Making Sense of Community

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December 4, 2015 – So, yesterday was a hard day around here. Wednesday was hard, but yesterday was difficult in different ways. At what point does violence affect you personally? Does it affect you when you hear about it across the world? In your country? In your state? In the next city over? In your own town? In your neighborhood? When it affects a public figure, or an acquaintance, or a friend, or a relative? At what point does it become personal? Up until now, I had no sense of the complexity of dealing with this sort of thing. Wednesday, I felt shock and sadness for people who I don’t know but feel geographically connected to (8 or so miles is not all that much), and I knew people who knew people who were mourning. Thursday was hard in a very different way as the focus shifted from the site of the violence to the home from which it had been fostered. Less than 2 miles from our home. ½ mile from Madeline’s school. A stone’s throw from Phil’s office. Between our home and Juliana’s school. No one died there, but it still evokes grief for me.

In the past few months, I’ve been reflecting on how overwhelming it is that technology gives us instant, immediate knowledge of tragedy from around the world. Around the whole stinkin’ globe. How do we cope with that? How do we process it? We can’t grieve everything, we can’t fix everything. You don’t want to ignore tragedy, but you just can’t grieve everything everywhere. It’s not humanly possible. So we tend to focus on our families, our community, which feel safe and in control. But then, when we do that, we start to believe that the evil is “out there”, not “in here”. And then we become smug and complacent and judgmental and unloving. And the reality is that there’s no “out there”. The fact that there were over 20 pipe bombs and 4,500 bullets and who knows what else sitting in a house on a street I drive daily means that the evil is here. But the enemy isn’t a race or ethnicity or religion or even the devices used for destruction – it’s the elements of our human nature that are warped and tarnished to extreme degrees. It’s selfishness and greed, or pain and anger, or loneliness and grief, or superiority and pride. Or all of them. Those things are all around us and are inside of us. And they’ve been here always.

My community will no longer live in fear of the “what if”. What we feared is here. And strangely, I’m partly relieved. We can stop being afraid of what might happen. It happened and we have to face it. It was in us all the time. I went to the grocery store yesterday and I realized I’ve probably shopped with those suspects before – at Trader Joe, or Gerrards, or, yes, the Middle Eastern market that I love and buy pomegranate paste from. And what about the people who actually knew the murderers – what are they thinking? That they should’ve seen some signs, should’ve had some idea?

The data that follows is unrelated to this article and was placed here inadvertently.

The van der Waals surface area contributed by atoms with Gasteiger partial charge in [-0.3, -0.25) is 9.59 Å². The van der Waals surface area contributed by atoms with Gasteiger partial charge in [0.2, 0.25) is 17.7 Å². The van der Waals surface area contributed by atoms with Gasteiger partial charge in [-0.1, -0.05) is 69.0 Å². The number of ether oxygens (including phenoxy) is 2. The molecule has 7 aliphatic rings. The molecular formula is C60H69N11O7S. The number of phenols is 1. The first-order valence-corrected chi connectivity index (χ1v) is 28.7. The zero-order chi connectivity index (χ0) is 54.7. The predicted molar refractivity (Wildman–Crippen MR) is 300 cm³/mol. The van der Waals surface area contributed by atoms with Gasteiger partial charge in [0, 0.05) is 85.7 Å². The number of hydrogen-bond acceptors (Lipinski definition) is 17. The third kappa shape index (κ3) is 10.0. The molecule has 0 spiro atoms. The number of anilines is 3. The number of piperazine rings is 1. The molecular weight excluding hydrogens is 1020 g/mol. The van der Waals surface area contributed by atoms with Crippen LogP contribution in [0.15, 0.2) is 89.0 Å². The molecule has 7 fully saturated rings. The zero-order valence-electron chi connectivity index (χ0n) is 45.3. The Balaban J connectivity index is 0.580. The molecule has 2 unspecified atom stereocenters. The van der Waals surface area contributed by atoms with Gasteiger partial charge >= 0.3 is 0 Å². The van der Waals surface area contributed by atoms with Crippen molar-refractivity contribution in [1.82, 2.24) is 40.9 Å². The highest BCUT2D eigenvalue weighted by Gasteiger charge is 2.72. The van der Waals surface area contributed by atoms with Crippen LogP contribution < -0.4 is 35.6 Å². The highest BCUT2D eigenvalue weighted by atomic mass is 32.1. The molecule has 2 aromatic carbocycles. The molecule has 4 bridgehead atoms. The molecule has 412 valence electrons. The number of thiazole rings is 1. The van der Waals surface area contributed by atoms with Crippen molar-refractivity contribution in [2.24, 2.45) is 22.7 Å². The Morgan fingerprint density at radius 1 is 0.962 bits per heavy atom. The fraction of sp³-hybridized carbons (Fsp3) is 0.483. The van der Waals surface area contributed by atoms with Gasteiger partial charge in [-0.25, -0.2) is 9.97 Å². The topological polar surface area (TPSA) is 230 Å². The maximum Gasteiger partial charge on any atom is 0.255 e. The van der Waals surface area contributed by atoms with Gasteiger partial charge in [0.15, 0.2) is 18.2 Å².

And then, when I was driving home from the store yesterday, I saw a man who is very familiar to locals (you know him – he used to be one of a dapperly yet shabbily dressed duo, both in coat and hat, who would tip their hat and smile whenever you made eye contact; then it was him pushing his friend’s wheelchair, still same greeting; and now it’s just him). He tipped his hat to me and smiled, and I totally burst out crying right there as I was driving. HE’s my community, too, and I’ve “known” him for years. Just like the evil, there’s decency and love, joy and happiness and sacrifice, selflessness and dedication and bravery all around and within us, too. Those things are “out there” AND they are “in here”.

The dichotomy of that – of evil and of good –has focused my prayers this week on the gift of free will. Free will is simultaneously a terrible and a wonderful thing. God gave us the power of choice. In His wisdom, He knew that forced love, forced submission, and the removal of choice are worthless. He gave us the power to choose Him or not. So, when people say that God’s not listening, or that prayer does nothing, they forget or don’t know or don’t believe that God invites us to choose a relationship with Him, and that relationship provides us with eternal life and an open line of communication between us and our Creator and FORGIVENESS from our sins, but NOT a complete removal of that sin. He gives us love and hope and instructions for becoming more like Him. He did it for us, as a free gift, in spite of our sin and because we could not save ourselves. Now I look to His promise that nothing separates me from His love and feel the peace that comes with the knowledge of His sovereignty. So my response to the events of this week must be to continue to live out the heart of the Gospel and pour out love on the sinner, which includes me and you and our neighbor and the weird guy down the street. This sounds easy and right, because it *should* be, but the sin in me makes it hard. I’m so thankful for the unbroken tether that allows me to go back over and over to God to ask forgiveness for my selfish, unloving, nature that is so different from His earthly example.

GRUENLER webBy Sheryl Gruenler